your quinoa extra tender since it’s going to go in the oven.

Making sure your fish, veggies and quinoa are all mixed
together, spoon the filling into the channel of the zucchini, then bake at 350
for about 15 minutes or until zucchini has softened.
Meanwhile, in that same skillet that you made the filling,
melt the butter. Add the flour and mix until a dough-like paste forms.
Add the milk and garlic and whisk it into the butter/flour
mixture. Bring the mixture to a boil. It will froth and begin to thicken.

Add the lemon juice and goat cheese and any spices and stir
until it bubbles, then reduce heat to low, cover and allow to simmer until the
zucchini is done.

VERDICT: I loved it! Somehow the dish tasted like there was bacon in it but there was not! It was savory and fragrant and…not a bowl of tuna! (Which is what I was going for. I wanted a lunch that felt like lunch.) I love the stuffed zucchini concept so I’m going to play around with it some more.

If you’ve made one, share how you stuffed yours!


  1. Omg I had no idea you were in Baltimore also!

  2. I always make my stuffed zucchini the same way. I guess you could call loosely call it American Italian.

    I mix a ground meat , what is on sale, with quinoa, fresh parsley and gravy, AKA tomato sauce I make form scratch and the innards of the zucchini I scooped out

    Then just fill them put some shredded motz on top and bake them.

    I have recently made this recipe and it was so good!

    ——– This is from an email I got. I made these and they were awesome! I do not take any credit for this recipe at all just sharing!


    3 zucchinis
    1/2 large onion, chopped fine
    1 Tbsp butter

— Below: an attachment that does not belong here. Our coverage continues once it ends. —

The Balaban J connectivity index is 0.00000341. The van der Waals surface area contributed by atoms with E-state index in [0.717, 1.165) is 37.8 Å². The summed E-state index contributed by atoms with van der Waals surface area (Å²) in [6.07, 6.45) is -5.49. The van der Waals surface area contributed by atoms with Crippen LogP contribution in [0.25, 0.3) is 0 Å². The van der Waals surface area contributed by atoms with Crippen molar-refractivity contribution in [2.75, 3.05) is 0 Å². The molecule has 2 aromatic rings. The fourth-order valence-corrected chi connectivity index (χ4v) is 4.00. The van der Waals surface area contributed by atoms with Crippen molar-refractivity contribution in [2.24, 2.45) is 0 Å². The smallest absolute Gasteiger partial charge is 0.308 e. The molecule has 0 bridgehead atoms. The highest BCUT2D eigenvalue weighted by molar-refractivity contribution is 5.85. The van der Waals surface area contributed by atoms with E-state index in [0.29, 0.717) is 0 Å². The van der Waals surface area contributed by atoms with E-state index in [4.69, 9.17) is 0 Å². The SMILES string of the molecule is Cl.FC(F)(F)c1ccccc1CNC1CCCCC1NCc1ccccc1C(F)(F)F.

5 – 6 slices crispy bacon, chopped
    1 Tbsp sour cream
    1/4 to 1/2 tsp salt
    1/4 tsp curry powder
    1 roma tomato, seeded and chopped
    1 tsp fresh thyme leaves
    Freshly grated Parmesan cheese
    Fresh cracked black pepper

    (you can also make these vegetarian and take the bacon out or use a meat sub. or replace with some olives or any other veggie)

    Give the zucchini a quick wash for good measure. Slice in half lengthwise. Leave the ends on to keep the filling in. Scoop out the flesh with a melon baller or a spoon. Leave a ledge of zucchini around the edges. For the life of me, I couldn’t make straight lines. That’s okay. They were still delicious. Arrange the zucchini boats in a baking dish. Chop the zucchini flesh as small as you like.

    Finely chop half a sweet onion. Chop up some good smokey bacon. You could leave this out for a vegetarian side dish (maybe add some chopped mushrooms?)… but my family goes through quite a lot bacon, so it’s going in! Add the curry powder… cook until desired doneness of onions and remove from heat. To the zucchini flesh, add sour cream. (How can this be bad?). Rough chop some fresh thyme leaves. Mix onion and bacon mixture with other ingredients. Taste and adjust seasoning.

    Stir in the tomatoes. Seed them or else there may be too much moisture in the filling. You don’t really want the filling to be all runny when you cut into it. Refill the zucchini shells with the filling mixture.

    Grate some good aged Parmigiano Reggiano cheese on top and sprinkle with fresh cracked black pepper. Bake uncovered at 375 degrees F for 30 minutes. Of course you know me. I’m gonna grate even more cheese on them again… Smokiness from the bacon. Salty from the Parmesan cheese. Soft and buttery zucchini.